The VIDAS Listeria species Xpress is an enzyme-linked fluorescent immunoassay for the use on the VIDAS automated system for the detection of Listeria antigens using the ELFA technique (Enzyme Linked Fluorescent Assay). The Solid Phase Receptacle (SPR) serves as the solid phase as well as the pipetting device for the assay. The interior of the SPR is coated with anti-Listeria antibodies. The reagents for the assay are ready to use, and pre-dispensed in the sealed reagent strips. The sample is placed into the reagent strip by the user. Then the sample is cycled in, and out of the SPR for a specific length of time. The unbound sample components are washed away. Alkaline phosphatase-labeled polylonal antibodies are cycled in, and out of the SPR and will bind to any Listeria antigen captured on the SPR wall. Further wash steps remove unbound conjugate. During the final detection step, the substrate is cycled in and out of the SPR. The conjugate enzyme catalyzes the hydrolysis of this substrate into a fluorescent product, the fluorescence of which is measured at 450nm. When the assay is completed, the results are analyzed automatically by the instrument, and a test value is generated for each sample. This value is then compared to an internal reference and each result is interpreted (positive or negative).

Listeria is a gram-positive bacterium, motile by means of flagella. The current recognized species of Listeria are L.mono., L. innocua, L. grayi, L. murayi, L. lvanovii, L. welshimen and L. seeligeri. Listeria may also be an indicator of L.mono. Surveys of foods, plants and environments often show non-mono. species as a precursor to L. mono. Some studies suggest that 1-10% of humans may be intestinal carriers of L. monocytogenes. Listeria has been found in at least 37 mammalian species, both domestic and feral, as well as at least 17 species of birds, and possibly some species of fish and shellfish. It can be isolated from soil, silage, and other environmental sources. L. monocytogenes is quite hardy and resists the deleterious effects of freezing, drying, and heat remarkably well for a bacterium that does not form spores. Most L. monocytogenes are pathogenic to some degree.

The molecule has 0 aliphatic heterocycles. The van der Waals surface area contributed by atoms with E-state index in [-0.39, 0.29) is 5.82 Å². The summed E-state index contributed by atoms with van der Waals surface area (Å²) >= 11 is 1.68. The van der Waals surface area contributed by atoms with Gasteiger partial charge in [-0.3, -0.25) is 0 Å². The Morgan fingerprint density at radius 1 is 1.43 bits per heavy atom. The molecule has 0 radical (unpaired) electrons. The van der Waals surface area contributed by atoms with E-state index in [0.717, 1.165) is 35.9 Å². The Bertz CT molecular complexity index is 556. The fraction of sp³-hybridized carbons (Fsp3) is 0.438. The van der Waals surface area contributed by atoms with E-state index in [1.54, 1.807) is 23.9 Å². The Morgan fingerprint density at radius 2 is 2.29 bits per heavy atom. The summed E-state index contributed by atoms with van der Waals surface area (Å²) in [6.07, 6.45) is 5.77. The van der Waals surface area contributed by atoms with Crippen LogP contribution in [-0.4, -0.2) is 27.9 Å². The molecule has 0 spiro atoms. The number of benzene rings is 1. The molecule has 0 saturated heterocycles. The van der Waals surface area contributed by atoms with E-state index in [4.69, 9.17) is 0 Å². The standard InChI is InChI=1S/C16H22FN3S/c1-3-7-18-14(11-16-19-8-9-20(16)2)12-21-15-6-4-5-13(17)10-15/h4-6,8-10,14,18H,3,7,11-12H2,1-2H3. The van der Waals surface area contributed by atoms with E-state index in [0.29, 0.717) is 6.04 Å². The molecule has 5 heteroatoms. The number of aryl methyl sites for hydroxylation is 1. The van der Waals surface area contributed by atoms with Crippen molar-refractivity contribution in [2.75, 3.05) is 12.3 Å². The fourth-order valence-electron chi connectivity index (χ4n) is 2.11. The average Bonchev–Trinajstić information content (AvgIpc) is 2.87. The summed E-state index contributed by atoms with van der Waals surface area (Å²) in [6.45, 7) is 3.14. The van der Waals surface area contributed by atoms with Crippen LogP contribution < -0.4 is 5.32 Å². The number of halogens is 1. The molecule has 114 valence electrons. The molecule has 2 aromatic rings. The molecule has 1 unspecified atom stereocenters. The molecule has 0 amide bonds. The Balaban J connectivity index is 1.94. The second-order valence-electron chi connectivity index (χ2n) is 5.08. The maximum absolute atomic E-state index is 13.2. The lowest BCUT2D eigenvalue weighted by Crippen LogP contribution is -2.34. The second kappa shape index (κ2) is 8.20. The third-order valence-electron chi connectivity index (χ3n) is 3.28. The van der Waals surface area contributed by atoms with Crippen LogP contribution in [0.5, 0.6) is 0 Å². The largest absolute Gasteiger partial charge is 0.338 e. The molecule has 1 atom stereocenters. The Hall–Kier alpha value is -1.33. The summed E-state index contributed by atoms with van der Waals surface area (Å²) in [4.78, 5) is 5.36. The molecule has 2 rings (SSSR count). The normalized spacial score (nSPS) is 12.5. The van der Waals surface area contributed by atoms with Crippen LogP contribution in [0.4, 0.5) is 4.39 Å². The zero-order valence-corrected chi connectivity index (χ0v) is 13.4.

Minimum Sample Size Requirements
25g
Reportable Units
Recorded as Positive or Negative
Turn Around Time Minimums
2 days
Method
AOAC

LISTERIA - PCR- IQ-CHECK

This test is based on gene amplification, and detection by real-time PCR. During the PCR reaction, several cycles of heating and cooling allow DNA denaturation, by heat, followed by primers binding the target region. The DNA polymerase enzyme then uses these primers, and deoxynucleotide triphosphates to extend the DNA, creating copies of the target DNA called amplicons. In real-time PCR, specific oligoncleotide probes are used to detect the DNA during the amplification, by hybridizing to the amplicons. These probes are linked to a fluorophore that fluoresces only when hybridized to the target sequence. In the absence of target DNA, no fluorescence will be detected, and the sample well will be determined negative.

Listeria is a Gram-positive bacterium, motile by means of flagella. The current recognized species of Listeria are L.mono., L. innocua, L. grayi, L. murayi, L. lvanovii, L. welshimen and L. seeligeri. Listeria may also be an indicator of L.mono. Surveys of foods, plants and environments often show non-mono. species as a precursor to L. mono. Some studies suggest that 1-10% of humans may be intestinal carriers of L. monocytogenes. Listeria has been found in at least 37 mammalian species, both domestic and feral, as well as at least 17 species of birds and possibly some species of fish and shellfish. It can be isolated from soil, silage, and other environmental sources. L. monocytogenes is quite hardy and resists the deleterious effects of freezing, drying, and heat remarkably well for a bacterium that does not form spores. Most L. monocytogenes are pathogenic to some degree.